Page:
According to Silvy, Joseph always requested new prayers to incorporate into his ritual routines. He asked for a brief rosary of seven or eight words and "he said it with such special attention and affection that he inspired me with devotion, and Gave me unequaled pleasure. It would be an exceeding consolation to have many neophytes like him." Joseph seemed particularly concerned with calling down divine protection for his son, who had gone off to war in the conflict-ridden region.
Joseph's assistance alongside the missionary as well as the trance he endured during the mass point toward the very real possibility that Joseph had identified important intersections or convergences between Christianity and indigenous religious practices. Joseph may, in fact, have apprenticed himself to the missionary to become a kind of Christian healer who could operate in both worlds. Silvy perceived him as the ideal neophyte—helpful, enthusiastic, and pious in practice—but Joseph's performance at the mass would have been even more familiar in the large public ceremonies that were common in these Native villages.
The French trader and colonial official Pierre Deliette described these ceremonies among the Miamis and Illinois in a memoir he left after many years of service in the Illinois country. Deliette wrote, "Two or three times in the summer, in the most attractive spot in their village, they plant some poles in the ground, forming a sort of enclosure . . . which they furnish with mats." As people prepared the ceremonial ground, the medicine men and women convened in a cabin to discuss their plans and get themselves ready for the coming rites. At the appointed time, the men and women entered the enclosure and sat down. A leader rose to address the healers and the assembled crowd. "My friends," he instructed, "today you must manifest to men the power of our medicine so as to make them understand that they live only as long as we wish." Shaking their gourd rattles and chanting, the healers called on their manitous in turn. "Immediately," according to Deliette, "three or four men get up as if possessed, among them some who resemble men who are on the point of dying. Their eyes are convulsed and they let themselves fall prostrate and grow rigid as if they were expiring." In the climax of the ceremony, the healers expelled the offending manitous from the ailing men using their own spirits and powers. The power to do so constituted its own kind of spiritual gift, one that had to be handled with care and respect lest the reciprocal relationship between healer and manitou be damaged or severed.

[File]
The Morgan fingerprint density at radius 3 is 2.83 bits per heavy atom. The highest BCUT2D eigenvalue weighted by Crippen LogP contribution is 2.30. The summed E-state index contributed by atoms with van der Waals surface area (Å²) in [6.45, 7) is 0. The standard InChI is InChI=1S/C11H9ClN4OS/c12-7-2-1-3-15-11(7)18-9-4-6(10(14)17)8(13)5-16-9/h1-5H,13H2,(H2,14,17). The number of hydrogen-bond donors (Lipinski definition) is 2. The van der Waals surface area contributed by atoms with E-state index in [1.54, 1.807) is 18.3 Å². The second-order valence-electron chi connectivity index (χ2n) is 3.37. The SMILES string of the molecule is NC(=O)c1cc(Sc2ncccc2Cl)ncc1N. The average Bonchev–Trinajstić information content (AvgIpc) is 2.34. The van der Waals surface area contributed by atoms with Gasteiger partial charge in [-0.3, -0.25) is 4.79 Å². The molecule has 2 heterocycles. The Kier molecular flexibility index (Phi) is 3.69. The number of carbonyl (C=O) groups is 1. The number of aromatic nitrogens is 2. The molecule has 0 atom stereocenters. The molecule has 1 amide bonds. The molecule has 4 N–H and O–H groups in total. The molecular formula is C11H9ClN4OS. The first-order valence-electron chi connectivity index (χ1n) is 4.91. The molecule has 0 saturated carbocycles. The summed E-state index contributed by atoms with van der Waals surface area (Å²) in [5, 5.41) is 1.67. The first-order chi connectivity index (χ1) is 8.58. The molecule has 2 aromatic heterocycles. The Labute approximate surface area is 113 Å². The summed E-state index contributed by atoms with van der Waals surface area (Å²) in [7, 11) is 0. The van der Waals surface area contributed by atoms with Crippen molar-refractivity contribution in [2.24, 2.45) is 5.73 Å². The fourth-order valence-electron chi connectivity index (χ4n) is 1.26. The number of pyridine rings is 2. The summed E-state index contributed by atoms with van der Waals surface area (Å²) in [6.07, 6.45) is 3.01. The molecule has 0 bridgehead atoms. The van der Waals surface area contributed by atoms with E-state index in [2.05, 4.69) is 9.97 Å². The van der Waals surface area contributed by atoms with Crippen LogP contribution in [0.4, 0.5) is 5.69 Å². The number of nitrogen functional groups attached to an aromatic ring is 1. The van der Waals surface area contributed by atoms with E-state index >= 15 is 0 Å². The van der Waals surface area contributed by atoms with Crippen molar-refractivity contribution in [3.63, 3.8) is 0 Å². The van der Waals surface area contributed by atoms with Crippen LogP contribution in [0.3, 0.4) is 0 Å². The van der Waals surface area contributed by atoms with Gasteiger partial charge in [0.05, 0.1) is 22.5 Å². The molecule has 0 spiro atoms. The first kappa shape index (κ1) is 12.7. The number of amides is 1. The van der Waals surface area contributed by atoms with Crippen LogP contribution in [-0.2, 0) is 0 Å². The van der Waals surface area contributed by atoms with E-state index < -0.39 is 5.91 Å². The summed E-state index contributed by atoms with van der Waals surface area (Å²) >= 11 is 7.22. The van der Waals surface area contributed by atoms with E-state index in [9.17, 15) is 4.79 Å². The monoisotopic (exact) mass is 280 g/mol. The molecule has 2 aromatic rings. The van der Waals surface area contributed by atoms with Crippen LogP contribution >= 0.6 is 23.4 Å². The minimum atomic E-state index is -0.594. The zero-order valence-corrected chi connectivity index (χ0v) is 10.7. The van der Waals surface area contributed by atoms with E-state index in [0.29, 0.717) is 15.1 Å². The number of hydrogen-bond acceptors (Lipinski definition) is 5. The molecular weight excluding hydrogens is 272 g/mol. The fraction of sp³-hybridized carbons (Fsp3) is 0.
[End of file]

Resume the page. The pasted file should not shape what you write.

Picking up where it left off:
Deliette argued dismissively that these medicine men and women conducted the ceremonies to instill fear and uphold their power and influence in the community. On the other hand, the pattern seems remarkably similar to the mass Silvy described. Such masses typically took place inside a small wooden chapel or in a specially prepared ground with a large wooden cross towering over the scene. Silvy would have arrived to say mass with all his priestly accoutrement and called the assembly to worship. Joseph stood by as his assistant. At a critical moment in the mass, Silvy elevated the sacred host for the consecration, the very moment of transubstantiation, and Joseph fell into a trance, as if possessed. In this case, the body and blood of Jesus Christ induced the trance, and the power of God pulled Joseph out of it so that he could continue his worship. Joseph worked closely with Silvy before and after the spectacular event to add to his repertoire of prayers and then used these acquired rituals to seek protection for his family. Silvy viewed him as the model convert. Joseph and others around him may have been just as impressed with his special access to new manitous and spiritual power.
Such events, with all their ambiguity, became a common feature of the colonial conversions that transformed the religious landscape of the pays d'en haut in the seventeenth and eighteenth centuries. The distance traveled from this moment, from this early encounter, to the presentation of a "Catholic" calumet in New Orleans some decades later was indeed a long and difficult journey marked by uncertainty. It was precisely this pervasive element of ambiguity, however, that supported the formation of new relationships and the creative exchange of spiritual gifts—powerful and attractive to some, threatening and still dangerous to others.